Here at home, Trump’s victory has been likened to that of the UK referendum vote on 23 June to quit the EU – a convulsion that toppled David Cameron, brought in a new Prime Minister – and a new chancellor. But will we now see a Trump-like revolt against global free trade? Indeed, had not Ukip’s Nigel Farage appeared on Trump’s campaign and been seen to express solidarity?

This sense of shared popular insurrection against an out-of-touch elite was almost palpable. Millions of voters, here and in America, feel keenly that the political system has not delivered for them and that their concerns about the loss of industries and employment have long been ignored. Trump himself had of course predicted that his victory would be “Brexit plus plus plus”.

But it is a flawed comparison. Vote Leave was enthusiastic to the point of evangelical about the benefits of global free trade and promoting a vision of an outward-looking, global-facing Britain. Trump’s campaign by contrast featured protectionist ideas and a retreat from free trade. His proposals involve renegotiation of NAFTA, naming China as a currency manipulator, an end to the Trans Pacific Partnership and the US Trade Representative bringing cases against China.

There is another widely-held view that Trump’s victory, like that of the UK vote to Leave, was a right wing reflex, a conservative backlash and a n awful rejection of shared values, fair treatment and compassion.

But this revolt has deeper and indeed, more socialistic origins. America’s political system has relied for its survival on an ability to prevent the domination of one group over the rest of society, to provide the people with a voice on how they should be governed, and to enable most Americans to access education and share in the process of wealth creation.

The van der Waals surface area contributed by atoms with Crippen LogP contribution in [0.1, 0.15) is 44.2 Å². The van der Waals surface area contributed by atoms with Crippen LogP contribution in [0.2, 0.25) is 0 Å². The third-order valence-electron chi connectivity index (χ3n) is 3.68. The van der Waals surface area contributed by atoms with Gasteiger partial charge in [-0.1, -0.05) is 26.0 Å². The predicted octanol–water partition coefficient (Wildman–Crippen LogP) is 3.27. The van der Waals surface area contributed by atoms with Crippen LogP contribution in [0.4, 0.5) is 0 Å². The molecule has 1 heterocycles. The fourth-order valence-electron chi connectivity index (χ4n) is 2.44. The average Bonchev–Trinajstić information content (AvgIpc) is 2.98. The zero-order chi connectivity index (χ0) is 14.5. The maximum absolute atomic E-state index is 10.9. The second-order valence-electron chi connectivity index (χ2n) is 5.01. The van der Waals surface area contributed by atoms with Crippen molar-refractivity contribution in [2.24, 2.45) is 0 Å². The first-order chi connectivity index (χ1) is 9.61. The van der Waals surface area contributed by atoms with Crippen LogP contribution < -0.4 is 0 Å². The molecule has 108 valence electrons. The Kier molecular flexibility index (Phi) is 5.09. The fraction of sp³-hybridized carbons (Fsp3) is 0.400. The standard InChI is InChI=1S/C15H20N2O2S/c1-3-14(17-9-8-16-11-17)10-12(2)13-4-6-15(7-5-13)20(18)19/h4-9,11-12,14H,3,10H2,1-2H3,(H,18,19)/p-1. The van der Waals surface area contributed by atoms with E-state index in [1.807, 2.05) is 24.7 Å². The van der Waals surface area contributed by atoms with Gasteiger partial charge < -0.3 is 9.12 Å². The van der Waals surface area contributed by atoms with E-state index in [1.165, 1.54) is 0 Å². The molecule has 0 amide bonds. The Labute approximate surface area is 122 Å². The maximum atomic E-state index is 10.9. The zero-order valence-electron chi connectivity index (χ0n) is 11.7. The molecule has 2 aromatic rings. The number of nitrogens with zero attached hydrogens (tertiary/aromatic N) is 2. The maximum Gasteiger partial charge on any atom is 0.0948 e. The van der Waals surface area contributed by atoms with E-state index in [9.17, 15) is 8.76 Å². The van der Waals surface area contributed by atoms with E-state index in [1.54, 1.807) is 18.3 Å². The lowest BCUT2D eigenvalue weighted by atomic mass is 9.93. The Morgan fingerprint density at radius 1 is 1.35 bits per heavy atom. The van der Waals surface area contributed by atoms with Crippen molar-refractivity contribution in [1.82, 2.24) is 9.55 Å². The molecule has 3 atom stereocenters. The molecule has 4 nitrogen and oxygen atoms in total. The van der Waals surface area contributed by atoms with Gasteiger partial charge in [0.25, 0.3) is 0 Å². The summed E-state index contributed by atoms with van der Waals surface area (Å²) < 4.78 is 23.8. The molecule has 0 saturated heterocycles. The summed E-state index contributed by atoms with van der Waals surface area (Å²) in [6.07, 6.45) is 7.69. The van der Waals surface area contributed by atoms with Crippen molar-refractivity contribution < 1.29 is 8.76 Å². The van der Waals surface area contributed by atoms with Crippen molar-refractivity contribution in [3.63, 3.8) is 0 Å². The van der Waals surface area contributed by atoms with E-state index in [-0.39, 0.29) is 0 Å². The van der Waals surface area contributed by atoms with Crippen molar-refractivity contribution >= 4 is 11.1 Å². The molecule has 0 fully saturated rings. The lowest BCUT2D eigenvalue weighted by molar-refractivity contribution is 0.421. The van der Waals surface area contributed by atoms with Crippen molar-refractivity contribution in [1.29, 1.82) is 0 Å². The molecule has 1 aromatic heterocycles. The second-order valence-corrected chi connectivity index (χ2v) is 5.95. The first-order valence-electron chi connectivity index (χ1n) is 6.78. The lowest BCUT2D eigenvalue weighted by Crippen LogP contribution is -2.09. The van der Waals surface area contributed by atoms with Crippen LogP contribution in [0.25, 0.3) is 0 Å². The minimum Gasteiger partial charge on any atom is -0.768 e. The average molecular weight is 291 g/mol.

But Daron Acemoglu, professor of Economics at MIT and co-author of Why Nations Fail, argues that while the economy made huge gains over the past three decades, most Americans benefited only a little or not at all. “Millions of workers,” he writes, “saw their jobs automated by machines or taken away by cheap imports or offshoring.

The inaction of those with the power to make the gains shared more equally started chipping away at the foundations of a political system based on the belief that a rising tide should lift all boats.”

Big corporations and Wall Street enjoyed an outsized voice in Washington and with the 2008-9 financial crisis prompted the government to save car makers and big banks “but did not deem it necessary to bring help to millions of households suffering joblessness, foreclosures, and debilitating uncertainty”. Washington is now reaping the whirlwind.

But can the new Trump presidency disarm it? With the Republicans also controlling Congress and the Senate, it might seem as if he has a free hand. But here is another flawed conclusion from the election. Trump may have rarely mentioned America’s deficit and debt in his campaign. But these are major concerns of Republicans in Washington.

Trump has pledged personal and business tax cuts and a big boost for infrastructure spending, saying he would borrow several hundred billion dollars to ”at least double” Clinton’s spending plan. But US federal government debt has topped $19 trillion (£15.3 trillion), three times the level in 2000. Republican fiscal conservatives will give him a hard time over this.

Meanwhile the populist insurgency looks far from spent and is set to roll across Europe, with critical elections or referendums pending in Italy, Holland and France. The insurgents will be emboldened by America’s blow against the Washington elite.

With unemployment in the euro zone at 10 per cent and youth unemployment at 20.3 per cent the ground looks tinder dry. This Year of Insurrection has already rocked the world. It may yet have a sting in its tail.